Terence MacSwiney—playwright and patriot

Published in Issue 4 (July/August 2021), Reviews, Volume 29

By Fiona Brennan

Above: The December 1920 memorandum of agreement with the National Theatre Society (Abbey Theatre) for the production of MacSwiney’s The Revolutionist. (Cork Public Museum)

On 24 February 1921, four months after his death on hunger strike, Terence MacSwiney’s five-act drama The Revolutionist premiered at the Abbey Theatre. It is based on the premise that Home Rule has become a reality, and its protagonist, Hugh O’Neill, is loath to accept anything less than Ireland’s complete independence. He travels the length and breadth of the country lecturing on the necessity of separatism. A hectic schedule eventually proves too much for him and, true to the play’s all-encompassing themes of duty and sacrifice, O’Neill works himself to death.

MacSwiney began his literary career as a poet by publishing work in Ireland—including his epic poem The Music of Freedom (1907)—and in the United States. His diaries confirm his belief that in becoming a writer he would fulfil his true vocation. A passionate theatre-goer, he attended productions at the Cork Opera House and had long intimated his desire to write plays. He was a member of the Gaelic League during a period of great cultural revivalism, when interest in the Irish language and literature increased significantly. Theatre became identified as a powerful tool by which to transform people’s imaginations, and their hearts and minds, regarding Irish independence.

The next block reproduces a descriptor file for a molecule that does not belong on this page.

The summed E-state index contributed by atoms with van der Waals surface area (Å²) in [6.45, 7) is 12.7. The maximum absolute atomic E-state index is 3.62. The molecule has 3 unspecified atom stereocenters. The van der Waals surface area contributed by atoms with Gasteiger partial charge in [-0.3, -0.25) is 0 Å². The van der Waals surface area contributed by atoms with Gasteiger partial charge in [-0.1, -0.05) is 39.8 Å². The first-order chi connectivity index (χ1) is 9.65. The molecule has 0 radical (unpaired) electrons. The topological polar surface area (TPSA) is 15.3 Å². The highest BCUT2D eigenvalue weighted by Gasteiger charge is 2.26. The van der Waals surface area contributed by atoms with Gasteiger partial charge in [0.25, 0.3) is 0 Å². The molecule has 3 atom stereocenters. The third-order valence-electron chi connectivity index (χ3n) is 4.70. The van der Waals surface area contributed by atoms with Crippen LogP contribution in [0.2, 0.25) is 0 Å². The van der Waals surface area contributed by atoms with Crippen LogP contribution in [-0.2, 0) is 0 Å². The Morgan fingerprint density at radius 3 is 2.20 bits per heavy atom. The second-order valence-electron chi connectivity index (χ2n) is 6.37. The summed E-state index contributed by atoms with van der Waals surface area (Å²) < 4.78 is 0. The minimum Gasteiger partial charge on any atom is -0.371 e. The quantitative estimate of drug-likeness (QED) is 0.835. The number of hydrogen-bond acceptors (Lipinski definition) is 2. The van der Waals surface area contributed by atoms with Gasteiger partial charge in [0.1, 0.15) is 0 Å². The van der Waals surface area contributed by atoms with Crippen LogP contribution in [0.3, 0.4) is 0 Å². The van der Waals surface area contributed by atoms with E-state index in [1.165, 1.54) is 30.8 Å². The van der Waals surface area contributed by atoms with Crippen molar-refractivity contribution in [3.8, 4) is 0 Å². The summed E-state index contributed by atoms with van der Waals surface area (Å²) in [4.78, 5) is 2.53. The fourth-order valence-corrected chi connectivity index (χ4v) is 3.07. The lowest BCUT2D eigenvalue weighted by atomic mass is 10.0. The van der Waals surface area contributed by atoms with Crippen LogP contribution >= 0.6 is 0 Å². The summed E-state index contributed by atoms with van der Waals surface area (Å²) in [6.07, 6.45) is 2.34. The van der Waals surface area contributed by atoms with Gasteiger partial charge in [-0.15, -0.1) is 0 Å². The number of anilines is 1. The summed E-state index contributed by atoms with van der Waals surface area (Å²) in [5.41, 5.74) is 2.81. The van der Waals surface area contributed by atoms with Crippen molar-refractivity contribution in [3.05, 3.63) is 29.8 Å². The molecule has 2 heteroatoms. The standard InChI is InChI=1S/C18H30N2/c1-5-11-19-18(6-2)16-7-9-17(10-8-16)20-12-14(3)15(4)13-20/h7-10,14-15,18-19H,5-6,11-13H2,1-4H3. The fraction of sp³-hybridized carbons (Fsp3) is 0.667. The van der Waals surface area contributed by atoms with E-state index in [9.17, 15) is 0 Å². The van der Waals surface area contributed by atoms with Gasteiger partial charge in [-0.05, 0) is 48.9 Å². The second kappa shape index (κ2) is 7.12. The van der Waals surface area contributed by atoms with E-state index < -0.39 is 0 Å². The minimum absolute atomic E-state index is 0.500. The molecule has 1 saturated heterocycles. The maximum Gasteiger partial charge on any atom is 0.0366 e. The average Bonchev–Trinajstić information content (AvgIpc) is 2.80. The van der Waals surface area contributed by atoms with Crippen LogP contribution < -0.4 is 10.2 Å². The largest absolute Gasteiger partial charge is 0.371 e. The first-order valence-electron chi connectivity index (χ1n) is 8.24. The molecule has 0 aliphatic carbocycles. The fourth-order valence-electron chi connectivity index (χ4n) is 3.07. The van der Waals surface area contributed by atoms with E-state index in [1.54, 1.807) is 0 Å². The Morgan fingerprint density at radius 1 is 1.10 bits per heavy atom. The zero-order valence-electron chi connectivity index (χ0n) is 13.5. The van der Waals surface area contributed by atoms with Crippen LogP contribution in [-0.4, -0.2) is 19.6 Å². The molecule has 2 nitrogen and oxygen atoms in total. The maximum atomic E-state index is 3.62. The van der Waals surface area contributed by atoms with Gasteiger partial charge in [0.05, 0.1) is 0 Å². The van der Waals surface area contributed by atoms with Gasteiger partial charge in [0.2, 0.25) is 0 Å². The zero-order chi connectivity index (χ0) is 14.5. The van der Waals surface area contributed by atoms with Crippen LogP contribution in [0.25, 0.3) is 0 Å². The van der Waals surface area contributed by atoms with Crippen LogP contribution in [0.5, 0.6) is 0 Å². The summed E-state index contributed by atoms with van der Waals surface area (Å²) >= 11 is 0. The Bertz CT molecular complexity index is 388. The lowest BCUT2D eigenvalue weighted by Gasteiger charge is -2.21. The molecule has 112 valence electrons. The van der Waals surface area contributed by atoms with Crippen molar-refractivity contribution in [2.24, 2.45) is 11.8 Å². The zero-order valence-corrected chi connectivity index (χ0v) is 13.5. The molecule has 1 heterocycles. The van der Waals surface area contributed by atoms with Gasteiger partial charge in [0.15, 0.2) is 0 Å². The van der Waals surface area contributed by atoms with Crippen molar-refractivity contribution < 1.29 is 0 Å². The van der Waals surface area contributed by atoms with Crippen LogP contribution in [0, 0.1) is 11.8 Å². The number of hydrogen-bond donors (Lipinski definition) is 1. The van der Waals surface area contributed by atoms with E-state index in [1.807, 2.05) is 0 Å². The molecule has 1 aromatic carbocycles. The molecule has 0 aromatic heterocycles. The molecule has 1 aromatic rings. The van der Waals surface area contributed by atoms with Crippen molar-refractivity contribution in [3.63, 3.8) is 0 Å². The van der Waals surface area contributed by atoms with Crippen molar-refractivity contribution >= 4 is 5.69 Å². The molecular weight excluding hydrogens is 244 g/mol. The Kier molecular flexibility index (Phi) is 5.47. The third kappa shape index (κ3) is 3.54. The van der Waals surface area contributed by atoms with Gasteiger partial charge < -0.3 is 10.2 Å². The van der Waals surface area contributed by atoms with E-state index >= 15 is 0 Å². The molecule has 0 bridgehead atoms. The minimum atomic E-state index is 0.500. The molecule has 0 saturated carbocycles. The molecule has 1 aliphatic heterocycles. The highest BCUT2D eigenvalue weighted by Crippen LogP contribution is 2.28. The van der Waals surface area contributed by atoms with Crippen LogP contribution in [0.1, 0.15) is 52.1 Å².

Subsequently, there was a move in Dublin’s cultural and political circles to identify what an authentic Irish national theatre should entail. It was initially a Dublin-centric movement, with much input from writers and artists, including W.B. Yeats, Lady Gregory and the poet and playwright Patrick Pearse. Despite the establishment of the Abbey Theatre in 1904, there were misgivings about its ‘peasant-style’ repertoire. MacSwiney, too, was vociferous in his disdain and, like many others, abhorred such Abbey drama as a false depiction of the nation on stage.

Small, independently run theatre companies formed in opposition to the Abbey’s agenda, both in Dublin and in Belfast, as well as in Cork, where the Cork National Theatre Society was established in 1904. MacSwiney, however, never became directly involved in this short-lived endeavour. Rather, in November 1908 he became a co-founder and non-executive director of the Cork Dramatic Society (CDS), which reinvigorated Cork’s opposition to a peasant-style repertoire. The Society was based at An Dún, a Gaelic League Hall off the South Mall. MacSwiney began writing his first play in 1909, and over the next five years he worked alongside Daniel Corkery and others to produce new Irish writing by local authors. By the time of the Society’s demise in January 1913 it had produced an impressive total of eighteen new plays, four of which were by MacSwiney, including the blank-verse drama The Last Warriors of Coole and a promising, tenement-based tragedy, The Holocaust.

MacSwiney’s literary output increased at a frenetic pace. He managed an intensive writing schedule while maintaining his political commitments and his full-time job as a clerk at Dwyer’s accountancy firm. He did so by rising to write at three or four most mornings. In 1912 he accepted a commission to write a series of political articles for the Irish Freedom newspaper; these were published collectively in 1921 as Principles of freedom.